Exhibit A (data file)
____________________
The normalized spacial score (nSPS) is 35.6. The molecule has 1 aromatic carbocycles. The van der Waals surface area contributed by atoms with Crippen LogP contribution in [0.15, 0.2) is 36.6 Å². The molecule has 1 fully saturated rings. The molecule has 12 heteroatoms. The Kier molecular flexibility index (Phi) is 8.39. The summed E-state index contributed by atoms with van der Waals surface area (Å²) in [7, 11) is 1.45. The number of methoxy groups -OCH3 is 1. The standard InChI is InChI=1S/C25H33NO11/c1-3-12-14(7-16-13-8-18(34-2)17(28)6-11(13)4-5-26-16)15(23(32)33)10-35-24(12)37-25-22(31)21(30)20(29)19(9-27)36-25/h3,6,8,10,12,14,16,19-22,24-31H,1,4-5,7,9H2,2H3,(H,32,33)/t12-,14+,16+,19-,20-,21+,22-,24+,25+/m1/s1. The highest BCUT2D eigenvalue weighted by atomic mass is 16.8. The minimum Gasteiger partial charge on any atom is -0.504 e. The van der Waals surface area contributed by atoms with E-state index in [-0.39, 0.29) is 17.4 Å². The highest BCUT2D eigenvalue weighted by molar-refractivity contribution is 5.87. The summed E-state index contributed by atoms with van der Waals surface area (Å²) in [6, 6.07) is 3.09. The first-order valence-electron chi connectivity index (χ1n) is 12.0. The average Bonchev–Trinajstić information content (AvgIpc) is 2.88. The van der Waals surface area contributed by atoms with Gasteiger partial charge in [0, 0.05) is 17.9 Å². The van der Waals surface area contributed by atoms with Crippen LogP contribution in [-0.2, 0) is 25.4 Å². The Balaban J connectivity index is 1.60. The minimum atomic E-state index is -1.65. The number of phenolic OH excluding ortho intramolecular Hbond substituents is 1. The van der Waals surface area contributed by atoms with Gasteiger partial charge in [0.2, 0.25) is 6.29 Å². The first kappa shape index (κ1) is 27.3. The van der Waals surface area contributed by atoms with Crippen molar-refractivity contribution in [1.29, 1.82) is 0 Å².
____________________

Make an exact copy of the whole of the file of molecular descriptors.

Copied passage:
The normalized spacial score (nSPS) is 35.6. The molecule has 1 aromatic carbocycles. The van der Waals surface area contributed by atoms with Crippen LogP contribution in [0.15, 0.2) is 36.6 Å². The molecule has 1 fully saturated rings. The molecule has 12 heteroatoms. The Kier molecular flexibility index (Phi) is 8.39. The summed E-state index contributed by atoms with van der Waals surface area (Å²) in [7, 11) is 1.45. The number of methoxy groups -OCH3 is 1. The standard InChI is InChI=1S/C25H33NO11/c1-3-12-14(7-16-13-8-18(34-2)17(28)6-11(13)4-5-26-16)15(23(32)33)10-35-24(12)37-25-22(31)21(30)20(29)19(9-27)36-25/h3,6,8,10,12,14,16,19-22,24-31H,1,4-5,7,9H2,2H3,(H,32,33)/t12-,14+,16+,19-,20-,21+,22-,24+,25+/m1/s1. The highest BCUT2D eigenvalue weighted by atomic mass is 16.8. The minimum Gasteiger partial charge on any atom is -0.504 e. The van der Waals surface area contributed by atoms with E-state index in [-0.39, 0.29) is 17.4 Å². The highest BCUT2D eigenvalue weighted by molar-refractivity contribution is 5.87. The summed E-state index contributed by atoms with van der Waals surface area (Å²) in [6, 6.07) is 3.09. The first-order valence-electron chi connectivity index (χ1n) is 12.0. The average Bonchev–Trinajstić information content (AvgIpc) is 2.88. The van der Waals surface area contributed by atoms with Gasteiger partial charge in [0, 0.05) is 17.9 Å². The van der Waals surface area contributed by atoms with Crippen LogP contribution in [-0.2, 0) is 25.4 Å². The Balaban J connectivity index is 1.60. The minimum atomic E-state index is -1.65. The number of phenolic OH excluding ortho intramolecular Hbond substituents is 1. The van der Waals surface area contributed by atoms with Gasteiger partial charge in [0.2, 0.25) is 6.29 Å². The first kappa shape index (κ1) is 27.3. The van der Waals surface area contributed by atoms with Crippen molar-refractivity contribution in [1.29, 1.82) is 0 Å².